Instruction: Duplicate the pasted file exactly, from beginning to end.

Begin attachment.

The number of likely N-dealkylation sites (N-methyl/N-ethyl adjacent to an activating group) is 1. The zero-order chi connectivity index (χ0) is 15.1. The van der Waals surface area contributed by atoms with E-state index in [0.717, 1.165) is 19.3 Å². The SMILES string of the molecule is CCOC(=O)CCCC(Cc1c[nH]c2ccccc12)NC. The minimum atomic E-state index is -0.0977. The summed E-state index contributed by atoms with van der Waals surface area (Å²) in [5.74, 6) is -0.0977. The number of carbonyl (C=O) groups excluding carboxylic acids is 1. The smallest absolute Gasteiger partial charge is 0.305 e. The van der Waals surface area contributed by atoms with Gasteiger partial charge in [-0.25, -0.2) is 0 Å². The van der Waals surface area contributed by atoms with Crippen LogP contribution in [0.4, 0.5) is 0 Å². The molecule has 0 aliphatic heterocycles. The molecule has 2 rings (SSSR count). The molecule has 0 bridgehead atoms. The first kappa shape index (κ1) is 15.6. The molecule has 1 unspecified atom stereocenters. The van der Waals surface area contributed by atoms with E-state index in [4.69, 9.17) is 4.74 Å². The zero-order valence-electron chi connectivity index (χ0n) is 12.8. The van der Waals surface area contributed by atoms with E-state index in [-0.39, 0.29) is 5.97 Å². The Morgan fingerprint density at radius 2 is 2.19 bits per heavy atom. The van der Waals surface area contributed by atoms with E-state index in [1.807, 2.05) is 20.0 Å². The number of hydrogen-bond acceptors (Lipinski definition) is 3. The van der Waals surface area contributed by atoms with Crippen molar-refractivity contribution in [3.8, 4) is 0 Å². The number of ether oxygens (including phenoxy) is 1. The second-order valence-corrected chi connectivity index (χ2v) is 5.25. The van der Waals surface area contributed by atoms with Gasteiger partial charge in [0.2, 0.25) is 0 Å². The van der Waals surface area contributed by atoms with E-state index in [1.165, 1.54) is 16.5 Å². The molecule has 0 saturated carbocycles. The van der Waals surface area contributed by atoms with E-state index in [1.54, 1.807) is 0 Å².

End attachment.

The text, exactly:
The number of likely N-dealkylation sites (N-methyl/N-ethyl adjacent to an activating group) is 1. The zero-order chi connectivity index (χ0) is 15.1. The van der Waals surface area contributed by atoms with E-state index in [0.717, 1.165) is 19.3 Å². The SMILES string of the molecule is CCOC(=O)CCCC(Cc1c[nH]c2ccccc12)NC. The minimum atomic E-state index is -0.0977. The summed E-state index contributed by atoms with van der Waals surface area (Å²) in [5.74, 6) is -0.0977. The number of carbonyl (C=O) groups excluding carboxylic acids is 1. The smallest absolute Gasteiger partial charge is 0.305 e. The van der Waals surface area contributed by atoms with Gasteiger partial charge in [-0.25, -0.2) is 0 Å². The van der Waals surface area contributed by atoms with Crippen LogP contribution in [0.4, 0.5) is 0 Å². The molecule has 0 aliphatic heterocycles. The molecule has 2 rings (SSSR count). The molecule has 0 bridgehead atoms. The first kappa shape index (κ1) is 15.6. The molecule has 1 unspecified atom stereocenters. The van der Waals surface area contributed by atoms with E-state index in [4.69, 9.17) is 4.74 Å². The zero-order valence-electron chi connectivity index (χ0n) is 12.8. The van der Waals surface area contributed by atoms with E-state index in [-0.39, 0.29) is 5.97 Å². The Morgan fingerprint density at radius 2 is 2.19 bits per heavy atom. The van der Waals surface area contributed by atoms with E-state index in [1.807, 2.05) is 20.0 Å². The number of hydrogen-bond acceptors (Lipinski definition) is 3. The van der Waals surface area contributed by atoms with Crippen molar-refractivity contribution in [3.8, 4) is 0 Å². The number of ether oxygens (including phenoxy) is 1. The second-order valence-corrected chi connectivity index (χ2v) is 5.25. The van der Waals surface area contributed by atoms with Gasteiger partial charge in [0.2, 0.25) is 0 Å². The van der Waals surface area contributed by atoms with E-state index in [1.165, 1.54) is 16.5 Å². The molecule has 0 saturated carbocycles. The van der Waals surface area contributed by atoms with E-state index in [1.54, 1.807) is 0 Å².